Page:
By Yolande Knell
BBC News, Cairo
Egypt believes it has a right to the lion's share of the water
"Egypt is the gift of the Nile," commented the Greek historian Herodotus back in the 5th Century BC.
The world's longest river, which runs through this desert country, produced its ancient civilisation and remains its main source of water.
But now Egypt is defending its historic rights to extract more from the Nile than any other country against calls for change to long-existing agreements.
"This is a national security issue," says Deputy Foreign Minister Mona Omar.
"The Nile is life for Egypt."
A 1929 agreement with Britain - representing its then East African colonies - gave Egypt the right to veto upstream projects that would affect its water share.
Egypt derives hydroelectric power from the great river
Another accord was signed by Egypt and Sudan in 1959.
It granted Egypt 55.5bn cubic metres of water every year - 87% of the Nile's flow.
Sudan was allocated 18.5bn cubic metres, the remaining 13%.
There have long been calls for change from other countries in the river basin: Burundi, Democratic Republic of Congo, Ethiopia, Eritrea, Kenya, Rwanda, Tanzania and Uganda.
Ethiopia, for example - the source of the Blue Nile - contributes an estimated 85% of the river waters but is able to make relatively little use of its natural resource.
After a recent meeting at Alexandria failed to resolve their differences, ministers from the nine main Nile states are allowing six months to agree a new legal framework for sharing water.
"We now have more time to negotiate the controversial issues between the countries: Egypt and Sudan on one side and the other seven countries on the other," says Ms Omar.
But she adds there is "no way" Egypt will allow a reduction of its water quota.
Ethiopia's Minister of Water Resources, Asfaw Dingamo, remains positive that the dispute can be overcome.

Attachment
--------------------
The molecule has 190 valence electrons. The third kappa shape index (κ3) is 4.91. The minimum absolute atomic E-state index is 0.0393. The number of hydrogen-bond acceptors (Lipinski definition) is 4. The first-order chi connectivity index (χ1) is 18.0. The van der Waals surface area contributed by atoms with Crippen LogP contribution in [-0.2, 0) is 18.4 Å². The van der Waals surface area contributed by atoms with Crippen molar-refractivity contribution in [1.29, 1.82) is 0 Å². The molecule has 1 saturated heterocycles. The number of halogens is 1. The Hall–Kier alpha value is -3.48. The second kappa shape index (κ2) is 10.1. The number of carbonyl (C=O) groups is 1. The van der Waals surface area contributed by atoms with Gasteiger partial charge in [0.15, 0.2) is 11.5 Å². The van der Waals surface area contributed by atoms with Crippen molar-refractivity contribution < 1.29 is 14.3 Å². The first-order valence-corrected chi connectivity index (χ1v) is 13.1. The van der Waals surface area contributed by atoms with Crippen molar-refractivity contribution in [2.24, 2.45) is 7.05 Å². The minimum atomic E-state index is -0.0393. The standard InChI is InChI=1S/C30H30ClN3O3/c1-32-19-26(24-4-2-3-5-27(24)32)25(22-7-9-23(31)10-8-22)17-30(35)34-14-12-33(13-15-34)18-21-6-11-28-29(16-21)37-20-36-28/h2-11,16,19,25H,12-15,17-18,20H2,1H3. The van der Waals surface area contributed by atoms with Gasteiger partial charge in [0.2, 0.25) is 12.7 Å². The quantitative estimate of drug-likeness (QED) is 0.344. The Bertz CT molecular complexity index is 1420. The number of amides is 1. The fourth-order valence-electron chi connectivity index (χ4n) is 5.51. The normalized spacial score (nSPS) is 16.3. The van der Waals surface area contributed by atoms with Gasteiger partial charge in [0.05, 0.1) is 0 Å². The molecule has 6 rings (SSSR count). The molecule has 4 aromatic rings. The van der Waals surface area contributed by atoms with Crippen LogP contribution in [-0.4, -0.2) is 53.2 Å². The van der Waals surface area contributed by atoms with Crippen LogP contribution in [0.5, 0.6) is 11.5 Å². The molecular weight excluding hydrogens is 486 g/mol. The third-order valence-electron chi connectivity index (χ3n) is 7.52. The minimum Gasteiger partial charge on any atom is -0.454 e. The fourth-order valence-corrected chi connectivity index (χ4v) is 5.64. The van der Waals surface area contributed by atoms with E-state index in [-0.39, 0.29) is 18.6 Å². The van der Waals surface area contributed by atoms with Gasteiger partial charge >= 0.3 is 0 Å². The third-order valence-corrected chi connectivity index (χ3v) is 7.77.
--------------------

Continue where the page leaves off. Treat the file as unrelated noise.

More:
"Our negotiators and technical advisors will sit down and come up with a new arrangement," he says.
"In six months we can resolve all our differences."
The Nile Co-operative Framework Agreement would establish a permanent body to oversee river management.
It is seen as key to the future success of the Nile Basin Initiative (NBI) - an ambitious project to try to reduce regional tensions through joint economic development.
The World Bank supports the NBI, which was set up in 1997, and has already led to co-operative work on hydropower and irrigation schemes.
"The countries recognise that, without co-operation, if you add climate change and growing populations the future is a very unpredictable, risky one," says World Bank senior water adviser David Grey.
"With co-operation, the opportunities for joint development and management of the river system are very great and much more predictable for everybody."
Other experts argue large dams may exacerbate water-sharing problems along the Nile - and point out that many are being built independently of the NBI.
"All these competing projects combined with a dose of climate change could send the region's already over-tapped water resources to the brink of disaster," says Lori Pottinger from International Rivers Network (IRN).
"It's kind of like the Wild West in this watershed and I'm not at all sure that the NBI will be an effective sheriff."
IRN identifies the Nile Basin as a global hotspot for potential water conflict.
Several Nile countries are among the world's poorest nations and there is a history of fighting in and between them.
Water scarcity is already an issue but is becoming more pressing.
In Egypt a new official report predicts that if no action is taken the country's water needs will surpass its resources by 2017 because the population is still increasing fast.